Sam means business in Siemens challenge

Northwich Guardian: Sam Flowers receives his award from Paul Grattidge, head of quality at Siemens Sam Flowers receives his award from Paul Grattidge, head of quality at Siemens

TEENAGER Sam Flowers has shown he means business when it comes to meeting a challenge.

Sam received an Outstanding Individual Award for his creativity and leadership skills in the Siemens Make It Challenge.

Sam is a pupil at County High School, Leftwich, and was presented with the award to recognise his creativity and leadership skills.

He was part of a County High team which competed against more than 100 boys and girls from 12 Cheshire schools to build a business and develop and market new products using Siemens drive technologies.

The Leftwich team of teenage entrepreneurs were challenged to set up a ‘pop up’ business for the day.

They created the Leftman eco-friendly factory, which used renewable energy sources to shrink its carbon footprint and make a profit by selling surplus green energy to the National Grid.

On the day the students completed a series of tasks, each taking on job roles from managing director to operations managers through to finance, sales and marketing managers.

They developed a sales and marketing strategy and pitched their fully-planned ideas in a Dragons Den-style presentation to Siemens employees.

“Congratulations to Sam, who has shown he’s got what it takes to succeed in business,” said Finbarr Dowling, managing director at Siemens Congleton.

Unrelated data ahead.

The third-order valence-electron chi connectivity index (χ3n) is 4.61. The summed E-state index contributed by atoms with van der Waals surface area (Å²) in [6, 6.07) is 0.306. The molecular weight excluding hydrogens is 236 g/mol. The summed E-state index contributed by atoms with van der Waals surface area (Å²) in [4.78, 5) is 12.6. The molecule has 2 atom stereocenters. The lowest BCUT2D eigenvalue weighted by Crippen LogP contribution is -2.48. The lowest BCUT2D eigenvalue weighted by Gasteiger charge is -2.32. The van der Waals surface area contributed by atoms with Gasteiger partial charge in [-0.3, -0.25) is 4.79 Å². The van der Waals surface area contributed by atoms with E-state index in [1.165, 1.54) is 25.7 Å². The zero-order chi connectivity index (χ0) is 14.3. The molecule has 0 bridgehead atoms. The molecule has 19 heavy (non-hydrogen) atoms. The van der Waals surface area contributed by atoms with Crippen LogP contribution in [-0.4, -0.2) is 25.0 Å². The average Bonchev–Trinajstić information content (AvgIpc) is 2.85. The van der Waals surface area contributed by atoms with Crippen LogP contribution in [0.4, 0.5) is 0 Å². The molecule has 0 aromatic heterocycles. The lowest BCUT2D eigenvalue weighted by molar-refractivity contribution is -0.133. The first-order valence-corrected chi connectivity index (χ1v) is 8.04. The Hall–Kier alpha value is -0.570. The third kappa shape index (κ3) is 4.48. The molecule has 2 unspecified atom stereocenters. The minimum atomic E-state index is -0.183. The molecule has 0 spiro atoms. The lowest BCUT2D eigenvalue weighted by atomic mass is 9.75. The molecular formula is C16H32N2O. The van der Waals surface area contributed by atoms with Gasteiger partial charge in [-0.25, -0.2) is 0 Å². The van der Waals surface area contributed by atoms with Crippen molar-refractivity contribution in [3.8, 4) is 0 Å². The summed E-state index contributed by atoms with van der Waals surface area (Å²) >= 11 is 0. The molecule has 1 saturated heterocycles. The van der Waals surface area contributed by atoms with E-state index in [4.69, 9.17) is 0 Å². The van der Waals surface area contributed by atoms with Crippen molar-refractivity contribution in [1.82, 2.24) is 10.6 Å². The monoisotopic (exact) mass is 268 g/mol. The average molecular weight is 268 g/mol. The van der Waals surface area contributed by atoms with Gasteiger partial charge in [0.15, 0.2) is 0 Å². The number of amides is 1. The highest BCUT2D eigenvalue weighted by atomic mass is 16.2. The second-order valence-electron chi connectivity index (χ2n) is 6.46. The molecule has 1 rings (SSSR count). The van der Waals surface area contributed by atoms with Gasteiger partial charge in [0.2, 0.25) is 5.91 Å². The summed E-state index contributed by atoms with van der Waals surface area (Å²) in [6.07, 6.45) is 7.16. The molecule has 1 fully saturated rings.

“This is the fourth consecutive year we have joined with The Manufacturing Institute to run a Make It event.

“We want to light that flame of enthusiasm for manufacturing and engineering among the highly talented and enthusiastic young people in our locality.”

The free event was a collaboration between educational charity The Manufacturing Institute and global engineering company Siemens Congleton, and was designed to give young people a real taste of modern manufacturing enterprise.

“Manufacturing and engineering are crucial to our economy, and it’s essential we attract the brightest young people to work in the sector,” said Stephanie Boyle, co-ordinator for The Manufacturing Institute’s Make It campaign.

“At this event the teenagers gained a true flavour of what it’s like working for a business like Siemens. The creative ideas and commercial know-how of the Leftwich students, particularly Sam Flowers, was very impressive.”

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